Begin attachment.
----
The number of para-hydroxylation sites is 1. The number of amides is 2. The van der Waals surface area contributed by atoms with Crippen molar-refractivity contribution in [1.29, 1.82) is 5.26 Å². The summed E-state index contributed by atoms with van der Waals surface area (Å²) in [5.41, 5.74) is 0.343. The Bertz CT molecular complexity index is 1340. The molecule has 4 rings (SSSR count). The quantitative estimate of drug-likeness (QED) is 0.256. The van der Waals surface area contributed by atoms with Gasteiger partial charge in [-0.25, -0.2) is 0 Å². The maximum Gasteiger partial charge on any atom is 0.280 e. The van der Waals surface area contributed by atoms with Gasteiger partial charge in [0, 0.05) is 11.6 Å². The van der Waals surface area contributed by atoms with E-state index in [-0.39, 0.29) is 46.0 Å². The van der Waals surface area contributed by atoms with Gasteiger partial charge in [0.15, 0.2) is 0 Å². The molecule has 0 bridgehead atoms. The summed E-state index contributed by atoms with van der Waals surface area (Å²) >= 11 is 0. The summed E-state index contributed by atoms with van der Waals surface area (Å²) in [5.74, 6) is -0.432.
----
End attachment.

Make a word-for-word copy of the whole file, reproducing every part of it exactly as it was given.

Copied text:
The number of para-hydroxylation sites is 1. The number of amides is 2. The van der Waals surface area contributed by atoms with Crippen molar-refractivity contribution in [1.29, 1.82) is 5.26 Å². The summed E-state index contributed by atoms with van der Waals surface area (Å²) in [5.41, 5.74) is 0.343. The Bertz CT molecular complexity index is 1340. The molecule has 4 rings (SSSR count). The quantitative estimate of drug-likeness (QED) is 0.256. The van der Waals surface area contributed by atoms with Gasteiger partial charge in [-0.25, -0.2) is 0 Å². The maximum Gasteiger partial charge on any atom is 0.280 e. The van der Waals surface area contributed by atoms with Gasteiger partial charge in [0, 0.05) is 11.6 Å². The van der Waals surface area contributed by atoms with E-state index in [-0.39, 0.29) is 46.0 Å². The van der Waals surface area contributed by atoms with Gasteiger partial charge in [0.15, 0.2) is 0 Å². The molecule has 0 bridgehead atoms. The summed E-state index contributed by atoms with van der Waals surface area (Å²) >= 11 is 0. The summed E-state index contributed by atoms with van der Waals surface area (Å²) in [5.74, 6) is -0.432.